Glucose-6-phosphate dehydrogenase deficiency in two returning Operation Iraqi Freedom soldiers who developed hemolytic anemia while receiving primaquine prophylaxis for malaria.Mil Med 2005; 170(4):273-6MM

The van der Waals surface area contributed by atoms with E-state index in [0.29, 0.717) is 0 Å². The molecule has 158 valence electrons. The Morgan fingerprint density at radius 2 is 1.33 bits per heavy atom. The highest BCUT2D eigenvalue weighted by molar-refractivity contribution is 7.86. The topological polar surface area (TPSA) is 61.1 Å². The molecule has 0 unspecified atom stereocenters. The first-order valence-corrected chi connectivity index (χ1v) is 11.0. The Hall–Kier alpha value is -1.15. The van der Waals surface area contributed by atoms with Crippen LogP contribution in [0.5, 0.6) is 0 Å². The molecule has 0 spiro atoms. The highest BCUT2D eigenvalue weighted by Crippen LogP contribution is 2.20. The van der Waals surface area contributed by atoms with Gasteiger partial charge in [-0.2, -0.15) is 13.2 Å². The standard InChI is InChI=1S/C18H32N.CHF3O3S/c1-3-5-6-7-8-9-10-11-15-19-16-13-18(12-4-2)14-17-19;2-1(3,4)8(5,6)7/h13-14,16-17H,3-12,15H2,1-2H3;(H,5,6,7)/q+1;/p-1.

Use of antimalarial prophylaxis continues to be routine practice among military personnel returning from areas where malaria is endemic. Primaquine may be used for terminal prophylaxis against Plasmodium ovale and Plasmodium vivax. Serious complications of this regimen are infrequent. We report the occurrence of significant hemolytic anemia for two soldiers returning from Operation Iraqi Freedom. They presented with dark urine, headaches, and classic laboratory findings of hemolysis. Both soldiers were subsequently found to have glucose-6-phosphate dehydrogenase deficiency, and both responded to conservative treatment and cessation of medication. Although this complication is unusual, medical personnel involved in the care of recently returned deployed service members should be alert to its potential occurrence among patients who are receiving antimalarial prophylaxis. This complication could be completely avoided with prescreening of personnel for glucose-6-phosphate dehydrogenase deficiency, as is currently done in the Air Force and Navy, before the use of primaquine.